While these older books in the saga aren't necessary to understand the newer books which feature Miles, they do add a lot of depth. It's great to understand the background and motivations of the characters that take secondary roles in the later books.
The deal of the day is awesome! Sci-Fi, Fantasy, historical fiction, mystery, thrillers with sarcasm are my favorites.
It is amazing how many credits you can blow through when you find an incredible writer & series (or multiple series). I haven't found anything of LMB's that I haven't enjoyed.
This is book 2 about Miles' extraordinary parents and friends. I absolutely adore Cordelia. She is the type of woman that many of us wish to be, honest, strong in will, determined, and she has great taste in mates & friends. Aral Vorkosigan is a man looking for something and someone to live for and Cordelia is the one who helps guide him as well as love & understand him.
I love the back stories of other major characters in the series: Bothari, Illyan, Kuo, Drou, Gregor Vorbarra....
I enjoyed this book. I was new to the author and the series. The characters and the background to the culture are developed as a byproduct of the story which I like. This allows action to be intertwined with narrative. Well narrated.
I had read (and listened to) the rest of the Vorkosigan series (starting with Warrior's Apprentice) twice when I finally got around to this book. I'm actually glad I read it in this order. I think this book would have been enjoyable if read in the proper sequence. But I thoroughly enjoyed learning where and how my favorite characters came to be. I love this series and this book certainly makes a great addition (or start)---I need to work back to Shards of Honor next.
The first, “Shards of Honor,” introduced Cordelia and Aral Vorkosigan, Beta Colony and Barrayar. You wouldn’t have to read/listen to it prior to this one, though I strongly suggest you do. This book tells of their first year together on Barrayar. It’s a rough one. I loved the first book—great sic-fi romance. This one was even better, though less of a romance and more anthropological/socialogical sci-fi. Cordelia’s wry humor worked well with the political intrigue and the difficulties of learning to negotiate a different culture. The writing is finely done without overwhelming or slowing the story down. There’s enough action with the intrigue to keep the pace moving, but it’s the characters who make the story. The ending immensely satisfying, while still setting up for more books in the series (which I can’t wait to hear). Though most of the book is from Cordelia’s perspective, the (male) narrator on the audio book did a wonderful job capturing her “voice.”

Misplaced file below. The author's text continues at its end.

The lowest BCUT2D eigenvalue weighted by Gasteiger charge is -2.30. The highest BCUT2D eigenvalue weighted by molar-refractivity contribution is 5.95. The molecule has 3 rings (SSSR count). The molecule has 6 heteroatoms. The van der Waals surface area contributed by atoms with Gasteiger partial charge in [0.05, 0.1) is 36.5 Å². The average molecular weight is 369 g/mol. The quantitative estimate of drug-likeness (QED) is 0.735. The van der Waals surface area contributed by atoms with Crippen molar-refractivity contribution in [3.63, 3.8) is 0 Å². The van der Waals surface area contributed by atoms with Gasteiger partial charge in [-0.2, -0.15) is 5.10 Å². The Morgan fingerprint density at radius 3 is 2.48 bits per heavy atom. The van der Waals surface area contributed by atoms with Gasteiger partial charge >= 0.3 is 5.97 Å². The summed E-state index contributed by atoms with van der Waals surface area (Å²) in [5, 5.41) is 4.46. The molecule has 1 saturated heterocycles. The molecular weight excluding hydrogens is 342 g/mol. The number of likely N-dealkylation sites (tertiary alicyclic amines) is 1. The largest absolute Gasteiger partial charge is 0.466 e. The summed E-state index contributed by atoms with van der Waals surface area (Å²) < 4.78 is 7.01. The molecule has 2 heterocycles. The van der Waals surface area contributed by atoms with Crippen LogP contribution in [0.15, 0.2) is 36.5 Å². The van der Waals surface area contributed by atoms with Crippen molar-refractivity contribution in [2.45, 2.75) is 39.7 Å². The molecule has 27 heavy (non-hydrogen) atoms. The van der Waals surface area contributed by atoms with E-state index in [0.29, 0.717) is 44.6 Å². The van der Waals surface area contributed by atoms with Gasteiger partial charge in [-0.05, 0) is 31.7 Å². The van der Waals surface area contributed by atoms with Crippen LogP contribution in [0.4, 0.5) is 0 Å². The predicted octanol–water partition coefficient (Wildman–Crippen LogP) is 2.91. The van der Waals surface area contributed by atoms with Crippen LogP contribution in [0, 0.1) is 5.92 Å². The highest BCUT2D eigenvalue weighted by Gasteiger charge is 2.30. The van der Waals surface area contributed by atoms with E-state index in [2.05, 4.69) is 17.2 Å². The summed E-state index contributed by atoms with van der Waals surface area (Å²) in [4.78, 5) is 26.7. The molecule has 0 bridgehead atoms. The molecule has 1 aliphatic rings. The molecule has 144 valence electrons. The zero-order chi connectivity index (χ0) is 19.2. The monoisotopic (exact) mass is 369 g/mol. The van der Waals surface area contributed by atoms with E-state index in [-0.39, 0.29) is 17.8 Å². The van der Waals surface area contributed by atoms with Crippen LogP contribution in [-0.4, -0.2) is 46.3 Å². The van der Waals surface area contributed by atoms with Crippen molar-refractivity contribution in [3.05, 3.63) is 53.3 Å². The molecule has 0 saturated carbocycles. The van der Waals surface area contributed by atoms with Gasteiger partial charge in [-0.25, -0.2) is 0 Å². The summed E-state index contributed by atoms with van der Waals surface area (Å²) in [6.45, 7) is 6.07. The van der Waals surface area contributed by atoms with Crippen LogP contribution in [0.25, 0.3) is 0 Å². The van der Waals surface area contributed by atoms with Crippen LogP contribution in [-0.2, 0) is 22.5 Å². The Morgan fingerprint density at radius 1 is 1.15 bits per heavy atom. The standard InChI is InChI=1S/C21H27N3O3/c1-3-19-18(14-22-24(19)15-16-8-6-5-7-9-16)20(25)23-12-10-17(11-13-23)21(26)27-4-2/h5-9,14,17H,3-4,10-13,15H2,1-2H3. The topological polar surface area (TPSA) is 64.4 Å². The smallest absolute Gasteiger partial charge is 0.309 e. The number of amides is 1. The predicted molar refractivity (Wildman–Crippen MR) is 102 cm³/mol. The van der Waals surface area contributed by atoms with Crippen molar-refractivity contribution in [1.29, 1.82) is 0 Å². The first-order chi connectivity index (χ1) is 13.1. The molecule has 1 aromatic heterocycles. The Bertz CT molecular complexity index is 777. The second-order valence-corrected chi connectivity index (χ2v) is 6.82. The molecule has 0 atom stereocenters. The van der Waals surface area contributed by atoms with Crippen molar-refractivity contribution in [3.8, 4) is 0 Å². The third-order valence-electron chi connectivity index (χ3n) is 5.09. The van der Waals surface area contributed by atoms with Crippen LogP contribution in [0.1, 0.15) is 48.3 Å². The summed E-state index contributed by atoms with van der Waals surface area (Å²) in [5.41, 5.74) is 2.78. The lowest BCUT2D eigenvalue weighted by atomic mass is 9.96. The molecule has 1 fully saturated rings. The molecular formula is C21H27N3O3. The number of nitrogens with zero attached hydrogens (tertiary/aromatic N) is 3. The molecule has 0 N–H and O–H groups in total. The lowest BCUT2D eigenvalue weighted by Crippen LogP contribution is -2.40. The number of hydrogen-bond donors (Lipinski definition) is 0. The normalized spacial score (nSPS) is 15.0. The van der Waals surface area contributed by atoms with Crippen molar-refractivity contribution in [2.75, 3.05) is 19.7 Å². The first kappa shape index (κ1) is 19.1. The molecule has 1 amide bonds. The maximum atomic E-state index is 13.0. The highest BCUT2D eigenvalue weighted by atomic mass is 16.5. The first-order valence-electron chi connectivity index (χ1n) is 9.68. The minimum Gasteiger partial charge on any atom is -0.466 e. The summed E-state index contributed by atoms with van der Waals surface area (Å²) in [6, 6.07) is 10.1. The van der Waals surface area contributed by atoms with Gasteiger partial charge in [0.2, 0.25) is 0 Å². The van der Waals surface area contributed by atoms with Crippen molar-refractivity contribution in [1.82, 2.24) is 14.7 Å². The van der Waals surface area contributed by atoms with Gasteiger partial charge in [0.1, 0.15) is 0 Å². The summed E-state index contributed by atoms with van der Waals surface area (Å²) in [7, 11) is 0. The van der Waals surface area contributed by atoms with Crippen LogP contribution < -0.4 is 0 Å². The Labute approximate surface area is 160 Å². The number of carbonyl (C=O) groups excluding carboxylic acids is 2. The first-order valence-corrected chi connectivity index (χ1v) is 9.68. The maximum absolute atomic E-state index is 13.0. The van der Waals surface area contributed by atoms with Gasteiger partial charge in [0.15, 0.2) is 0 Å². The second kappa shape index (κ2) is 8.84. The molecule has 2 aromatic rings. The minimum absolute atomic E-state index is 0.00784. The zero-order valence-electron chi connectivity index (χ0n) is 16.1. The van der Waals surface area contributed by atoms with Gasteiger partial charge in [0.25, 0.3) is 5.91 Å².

I am listening to the Vorkosigan books in order, as many recommend. So this is my second one, after Shards of Honor. I enjoyed the first book, and like the second one even more.
While listening to this book on my way to work and back home, I often find myself drive slower or even stay parked in the driveway to hear how the story develops. Particularly the latter part of this book (I won't spoil anything) keeps you on the edge of your seat as the pace picks up and tension mounts to the climax. And then you are still left wondering what happened to certain crucial characters in the book.
So, the book has plenty of action. Fine and well worth reading for that. Where it exceeds a normal action book is the depth of its characters: Aral, Cordelia and to a lesser extent Piotr, Bothari, Kou and Drou can be understood and up to a point empathise with. The star of course is Cordelia, who almost always seem to keep her nerve and never rises to pure emotional reactions.
This is maybe the only drawback of this book, and that is where I give it 4 instead of 5 stars. Aral and Cordelia are a bit too perfect for me. Sure, they get mad, and make emotional decisions. But they seem to never be overwhelmed, or too upset to think clearly, even when the world around them is in total chaos. This makes the book a bit too predictable at critical times, because you feel what the right decision would be (for A or C) and that is also what they do in the story.
Nonetheless, thoroughly enjoyable for readers of soft SF (no robots or aliens) who are also interested in character development.
Grover Gardner is a fine reader.